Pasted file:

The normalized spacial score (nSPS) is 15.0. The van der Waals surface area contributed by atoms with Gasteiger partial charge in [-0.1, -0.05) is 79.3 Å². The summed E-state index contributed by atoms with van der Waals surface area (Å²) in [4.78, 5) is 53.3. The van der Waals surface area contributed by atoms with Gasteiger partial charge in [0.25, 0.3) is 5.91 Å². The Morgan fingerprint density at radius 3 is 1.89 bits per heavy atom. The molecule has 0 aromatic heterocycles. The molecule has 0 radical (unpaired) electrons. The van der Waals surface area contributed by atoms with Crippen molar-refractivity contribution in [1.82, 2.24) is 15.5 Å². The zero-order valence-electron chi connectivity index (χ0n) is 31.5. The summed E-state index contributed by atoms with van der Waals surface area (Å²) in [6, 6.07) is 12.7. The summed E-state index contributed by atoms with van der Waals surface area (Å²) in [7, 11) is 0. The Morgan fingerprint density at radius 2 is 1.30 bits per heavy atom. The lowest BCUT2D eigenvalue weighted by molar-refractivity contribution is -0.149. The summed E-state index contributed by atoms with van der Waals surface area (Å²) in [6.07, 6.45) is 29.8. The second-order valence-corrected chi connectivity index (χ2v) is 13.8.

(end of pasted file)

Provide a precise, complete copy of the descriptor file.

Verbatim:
The normalized spacial score (nSPS) is 15.0. The van der Waals surface area contributed by atoms with Gasteiger partial charge in [-0.1, -0.05) is 79.3 Å². The summed E-state index contributed by atoms with van der Waals surface area (Å²) in [4.78, 5) is 53.3. The van der Waals surface area contributed by atoms with Gasteiger partial charge in [0.25, 0.3) is 5.91 Å². The Morgan fingerprint density at radius 3 is 1.89 bits per heavy atom. The molecule has 0 aromatic heterocycles. The molecule has 0 radical (unpaired) electrons. The van der Waals surface area contributed by atoms with Crippen molar-refractivity contribution in [1.82, 2.24) is 15.5 Å². The zero-order valence-electron chi connectivity index (χ0n) is 31.5. The summed E-state index contributed by atoms with van der Waals surface area (Å²) in [6, 6.07) is 12.7. The summed E-state index contributed by atoms with van der Waals surface area (Å²) in [7, 11) is 0. The Morgan fingerprint density at radius 2 is 1.30 bits per heavy atom. The lowest BCUT2D eigenvalue weighted by molar-refractivity contribution is -0.149. The summed E-state index contributed by atoms with van der Waals surface area (Å²) in [6.07, 6.45) is 29.8. The second-order valence-corrected chi connectivity index (χ2v) is 13.8.